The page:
Author Archives: Kent Spottswood

Back from the wormhole

I’m sharing this from The Skeptics’ Guide to the Universe for three reasons. First, this is why I laugh when someone cites quantum physics as justification for religion, hauntings, time travel or, you know, whatever they want. Second, after more than two years of neglect, it feels great to breathe life into this old blog again. And […]

Rune stone records Viking visit … in 1964

NORTH KINGSTOWN, Rhode Island — The fabled Narragansett Rune Stone, taken by some as proof of a Viking visit 600 to 1,000 years ago, is only 50 years old, according to the Providence man who claims he carved it. Only the runes, of course. The stone itself is ancient, just about whatever age you’d expect a six-ton, 7- by 5-foot chunk […]

Saving Bathsheba, Part 1

Since the earliest Neanderthal burials, our humanity has been defined by how we treat our dead. Today I submitted the following piece for inclusion in the March issue of the Burrillville Historical and Preservation Society newsletter. There is a lot more to this story. I have a feeling I’ll be working on it for a […]

A story teaser … and an epistemological teaser

BURRILLVILLE, Rhode Island — Last night I joined Norma Sutcliffe to speak about an alleged haunting in a remote Rhode Island town.  We filled the room at the old Sweeney School after the meeting of the Burrillville Historical and Preservation Society. Norma is an owner of the house that is supposedly haunted. Ever since the […]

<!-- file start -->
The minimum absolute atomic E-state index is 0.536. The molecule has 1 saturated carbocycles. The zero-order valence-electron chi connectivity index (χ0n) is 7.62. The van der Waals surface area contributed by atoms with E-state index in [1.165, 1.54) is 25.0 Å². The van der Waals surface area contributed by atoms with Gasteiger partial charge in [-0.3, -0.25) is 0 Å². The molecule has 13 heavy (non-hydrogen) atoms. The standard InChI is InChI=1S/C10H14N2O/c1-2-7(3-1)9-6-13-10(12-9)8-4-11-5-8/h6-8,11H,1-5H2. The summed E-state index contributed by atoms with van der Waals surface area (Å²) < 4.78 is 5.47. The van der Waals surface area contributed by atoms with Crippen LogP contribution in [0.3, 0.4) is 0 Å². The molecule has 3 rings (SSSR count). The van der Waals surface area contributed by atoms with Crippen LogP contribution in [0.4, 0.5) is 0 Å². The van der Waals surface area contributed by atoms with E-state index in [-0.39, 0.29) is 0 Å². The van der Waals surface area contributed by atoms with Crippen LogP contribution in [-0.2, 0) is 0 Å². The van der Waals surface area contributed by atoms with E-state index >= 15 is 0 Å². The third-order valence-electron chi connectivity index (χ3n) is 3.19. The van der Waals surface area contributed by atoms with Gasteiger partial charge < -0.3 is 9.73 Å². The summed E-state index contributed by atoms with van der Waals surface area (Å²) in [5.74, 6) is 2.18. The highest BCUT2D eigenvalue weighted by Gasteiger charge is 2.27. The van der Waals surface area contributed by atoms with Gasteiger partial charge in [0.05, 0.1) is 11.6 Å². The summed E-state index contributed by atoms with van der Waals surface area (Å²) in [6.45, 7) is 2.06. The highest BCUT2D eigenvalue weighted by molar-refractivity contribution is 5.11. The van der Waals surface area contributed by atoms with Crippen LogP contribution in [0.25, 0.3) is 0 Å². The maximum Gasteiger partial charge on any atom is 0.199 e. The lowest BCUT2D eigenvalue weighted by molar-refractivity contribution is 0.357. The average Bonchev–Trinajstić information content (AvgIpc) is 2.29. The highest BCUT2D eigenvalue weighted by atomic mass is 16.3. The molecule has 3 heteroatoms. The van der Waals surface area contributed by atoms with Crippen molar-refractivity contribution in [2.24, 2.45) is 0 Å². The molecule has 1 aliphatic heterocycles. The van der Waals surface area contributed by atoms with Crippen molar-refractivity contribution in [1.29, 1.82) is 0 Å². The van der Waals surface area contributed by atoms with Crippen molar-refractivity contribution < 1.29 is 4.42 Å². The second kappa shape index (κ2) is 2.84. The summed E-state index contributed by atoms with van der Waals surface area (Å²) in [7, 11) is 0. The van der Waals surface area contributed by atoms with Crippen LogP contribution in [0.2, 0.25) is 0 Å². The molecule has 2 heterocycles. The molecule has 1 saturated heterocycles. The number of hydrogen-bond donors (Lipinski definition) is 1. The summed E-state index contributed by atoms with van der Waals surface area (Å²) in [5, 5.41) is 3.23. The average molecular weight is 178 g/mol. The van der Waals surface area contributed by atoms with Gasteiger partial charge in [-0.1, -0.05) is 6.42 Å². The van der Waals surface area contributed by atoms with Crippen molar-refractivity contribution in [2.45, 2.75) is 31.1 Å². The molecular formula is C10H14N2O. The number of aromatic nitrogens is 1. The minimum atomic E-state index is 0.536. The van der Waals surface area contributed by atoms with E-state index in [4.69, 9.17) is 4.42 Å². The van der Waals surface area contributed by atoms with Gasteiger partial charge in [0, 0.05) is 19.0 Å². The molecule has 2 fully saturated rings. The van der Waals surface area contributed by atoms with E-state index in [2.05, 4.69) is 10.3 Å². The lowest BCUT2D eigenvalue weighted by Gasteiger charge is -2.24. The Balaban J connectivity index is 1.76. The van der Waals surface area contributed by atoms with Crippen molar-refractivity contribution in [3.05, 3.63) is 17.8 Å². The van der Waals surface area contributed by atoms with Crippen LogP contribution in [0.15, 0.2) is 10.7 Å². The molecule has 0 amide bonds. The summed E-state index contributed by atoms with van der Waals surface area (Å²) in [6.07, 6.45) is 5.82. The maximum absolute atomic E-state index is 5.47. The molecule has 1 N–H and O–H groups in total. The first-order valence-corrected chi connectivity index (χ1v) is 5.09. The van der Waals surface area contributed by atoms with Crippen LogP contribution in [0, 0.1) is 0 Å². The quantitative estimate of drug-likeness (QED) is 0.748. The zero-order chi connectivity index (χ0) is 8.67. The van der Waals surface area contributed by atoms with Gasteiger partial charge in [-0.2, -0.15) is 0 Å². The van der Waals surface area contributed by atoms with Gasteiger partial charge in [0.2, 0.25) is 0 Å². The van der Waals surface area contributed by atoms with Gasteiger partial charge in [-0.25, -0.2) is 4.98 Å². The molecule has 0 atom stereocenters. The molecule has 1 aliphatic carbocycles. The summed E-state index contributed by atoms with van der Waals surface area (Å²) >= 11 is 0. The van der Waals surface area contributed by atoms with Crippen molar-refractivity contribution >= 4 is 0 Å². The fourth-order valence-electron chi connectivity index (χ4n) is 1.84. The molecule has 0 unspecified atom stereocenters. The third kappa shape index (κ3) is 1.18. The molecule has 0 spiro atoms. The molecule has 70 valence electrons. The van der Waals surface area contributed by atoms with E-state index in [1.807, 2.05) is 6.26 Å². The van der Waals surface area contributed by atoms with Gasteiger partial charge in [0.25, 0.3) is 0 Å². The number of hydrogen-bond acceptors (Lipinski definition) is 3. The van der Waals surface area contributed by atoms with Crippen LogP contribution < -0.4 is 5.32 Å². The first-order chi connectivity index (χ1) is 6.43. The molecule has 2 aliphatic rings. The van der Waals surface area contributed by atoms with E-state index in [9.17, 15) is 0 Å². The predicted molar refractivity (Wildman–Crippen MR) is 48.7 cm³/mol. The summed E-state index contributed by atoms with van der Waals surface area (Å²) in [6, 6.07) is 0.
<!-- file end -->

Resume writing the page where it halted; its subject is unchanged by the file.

This Is the End: The Death of the St. James Hotel, 1986

WOONSOCKET, Rhode Island — This hamlet on the Blackstone River, like other New England mill towns, once rattled around the clock with a populace hard at work and play. Huge buildings—factories, residences, hotels, recreational facilities—sprang up at the river’s edge and along the main streets. But by the 1970s most of the city’s industry had […]

The Curse of Dark Swamp, Part 1: Howard’s Hike

GLOCESTER, Rhode Island — Most swamps around here don’t have names. But in this old farm town, there’s one they call Dark Swamp. It’s official—you can see it in 12-point italic on the earliest U.S. Geological Survey maps. The name is appropriate. It’s dark there, especially when the leaves are fully grown and the water-bound trees […]

The shade of the Old North Bridge

CONCORD, Massachusetts — We don’t know his name. We don’t know what he looked like, where he was born, or what amused him. We can only guess what he thought about the tiny, backwater port of Boston, where he was stationed in the service of a king three thousand miles away. But we know a […]

Fine food and spirits, too

GLOCESTER, Rhode Island — The Tavern on Main in the village of Chepachet has been serving hearty Yankee meals and liquid hospitality off and on for 212 years. Last night they topped off our meal with a ghost hunt. They call it Paranormal Night. It’s a presentation of the tavern’s history and hauntings by Thomas D’Agostino and Arlene […]

The Hermit Cave

THOMPSON, Connecticut — East Thompson, snug in the northeastern corner of boxy Connecticut, is a miniature mecca of local lore. In 1789, the tiny village nearly assassinated the nation’s first president with its rough roads and rougher roadside fare. A century later, it was the scene of the worst railroad crash, measured by number of […]

Glocester’s mysterious Indian grave

Cool. How many blogs get to have their first entry dated February 29? GLOCESTER, Rhode Island — Out here in the boonies we’ve had record winters for snowfall the past two years. Last year we got way too much. This year we hardly got any. Last year we broke the official record for complaints about […]